|The Anatomy of a Draft - Part 2||Tweet|
|Coming Up Clutch|
|Written by Gregory Churchill|
|Saturday, 02 February 2013 12:07|
My second NFBC Draft Championship team, The Artful Dodgers, drafted in the twelve spot. We started picking players on Jan. 9, and I just made my Round 45 pick, so we are well within the three-week average. Also in this league is another Canadian, Antonio Abruzzese, who, like me, won twice in this format last season. He picks at No. 11, bad for my chances. I knew that he would snag any really good players dropping. He has. The drafters at 13-15 aren't terribly strong, so I have been able to finesse a few hitters through the turn on that side of the draft, but not nearly enough to make up for all the talent Antonio has scooped on the long side.
Not to come across as defeated. I do like the team. Albert Pujols fell to No. 12, and Buster Posey to the second round and my No. 19 pick. Thrilled with the start. First decision came in Round 3, when Antonio plucked my first choice, Ben Zobrist. Remembering my troubles with the Bum's, waiting too long on my ace, I toss Cole Hamels, Matt Cain, Felix Hernandez and Gio Gonzalez into the air. Hamels, barely, over Cain. Comes down to K-rate. Post the pick, and right away, "You know Hamel's shoulder is barking..." appears in the chat. Gack. I'm sticking with power hitters. Jay Bruce makes it through the corner, and I happily add him to the Dodgers.
Antonio is thinking along the same lines as I in Round 5, he drafts Brandon Phillips, I settle for Jason Kipnis. More batting average risk, and likely less speed, but hopefully more power in 2013. Round 6, time for my second starting pitcher. Adam Wainwright, Max Scherzer or Jordan Zimmermann. I go with Wainwright. Scherzer's drop in velocity last fall has me concerned. Antonio drafts Max K.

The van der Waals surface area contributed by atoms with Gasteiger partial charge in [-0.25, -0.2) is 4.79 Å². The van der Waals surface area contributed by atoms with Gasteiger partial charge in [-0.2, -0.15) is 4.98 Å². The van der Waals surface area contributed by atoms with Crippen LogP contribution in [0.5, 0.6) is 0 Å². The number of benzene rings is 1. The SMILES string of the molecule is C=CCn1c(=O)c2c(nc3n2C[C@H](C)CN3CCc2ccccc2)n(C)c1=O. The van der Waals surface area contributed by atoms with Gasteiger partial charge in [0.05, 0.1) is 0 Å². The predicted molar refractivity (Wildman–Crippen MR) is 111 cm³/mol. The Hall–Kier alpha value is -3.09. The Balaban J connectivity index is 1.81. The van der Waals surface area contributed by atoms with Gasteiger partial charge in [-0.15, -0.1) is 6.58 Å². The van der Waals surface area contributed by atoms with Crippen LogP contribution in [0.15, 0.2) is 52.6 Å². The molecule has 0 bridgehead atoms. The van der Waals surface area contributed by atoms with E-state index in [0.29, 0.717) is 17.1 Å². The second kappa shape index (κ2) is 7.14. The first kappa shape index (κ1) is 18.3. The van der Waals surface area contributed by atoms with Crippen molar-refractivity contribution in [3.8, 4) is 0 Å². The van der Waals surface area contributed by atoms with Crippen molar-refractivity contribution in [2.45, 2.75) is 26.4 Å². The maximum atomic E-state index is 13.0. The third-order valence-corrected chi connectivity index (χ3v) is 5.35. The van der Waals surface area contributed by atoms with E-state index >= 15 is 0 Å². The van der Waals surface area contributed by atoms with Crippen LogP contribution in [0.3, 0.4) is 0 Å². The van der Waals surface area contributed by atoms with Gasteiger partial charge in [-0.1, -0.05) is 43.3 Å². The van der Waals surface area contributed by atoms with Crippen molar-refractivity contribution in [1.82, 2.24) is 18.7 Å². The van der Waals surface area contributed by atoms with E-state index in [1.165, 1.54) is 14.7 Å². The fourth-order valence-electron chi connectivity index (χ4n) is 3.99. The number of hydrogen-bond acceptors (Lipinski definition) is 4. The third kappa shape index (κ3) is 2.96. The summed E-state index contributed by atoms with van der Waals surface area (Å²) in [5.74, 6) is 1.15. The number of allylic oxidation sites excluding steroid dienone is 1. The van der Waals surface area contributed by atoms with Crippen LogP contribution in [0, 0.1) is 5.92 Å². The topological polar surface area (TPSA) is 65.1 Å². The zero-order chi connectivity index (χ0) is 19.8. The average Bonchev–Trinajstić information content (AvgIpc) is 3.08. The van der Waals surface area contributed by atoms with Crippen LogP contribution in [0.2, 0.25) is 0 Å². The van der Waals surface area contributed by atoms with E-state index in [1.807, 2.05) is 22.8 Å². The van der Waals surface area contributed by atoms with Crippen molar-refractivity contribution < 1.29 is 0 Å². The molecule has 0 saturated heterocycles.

Antonio surprises me in Round 7 by drafting Shane Victorino (Red Sox fan...?), and I am pleased to pick up Jose Altuve. Four of my five teams have two strong second basemen. I think the drop off in production at 2B in 2013 is too severe to mess with. Third base also drops off a cliff at a certain point, and I see that ridge coming up fast. Martin Prado makes it through the corner, and I draft myself some more batting average cushion to spend on Mark Reynolds-types later on.
For Round 9, I want one more power hitter at the corner, to pair with Pujols. Predictably, Ike Davis and Chris Davis (to Antonio) disappear right in front of me. No worries, I can still choose between Adam Laroche, David Ortiz and Paul Konerko. I check the rosters of the three guys behind me. Two of them already have two first basemen, and the other guy has Allen Craig and Pablo Sandoval. Between them, they have one shortstop and zero second basemen. Surely, one of those names will drop. Confident I will finesse some gift home runs, I think about adding another power arm. CJ Wilson, Jon Lester, Tim Lincecum, Ian Kennedy or Jeff Samardzija. Perhaps I had to squint between the lines a bit, but I got the distinct impression while researching the pitchers in the 2013 Forecaster, Ron Shandler would take the Young Cub in this spot. So I do. Ortiz goes first, then Konerko, then Laroche. Ooops. No stud for you! I draft Nick Markakis. Not a great power threat, but ok all-around numbers, and, added to the Prado pick, another excellent batting average prop.
The closer run starts very late in this league. I was prepared to draft the two I need at the 11/12 corner, but decide to wait, when Joe Nathan is the only one to come off the board in front of me. I am very pleased to add Nick Swisher and Josh Reddick in these rounds. I spend a little of my batting average surplus and get two hitters projected to bat in the middle of their respective lineups. After 12 rounds, I am very pleased with the power projection for this team.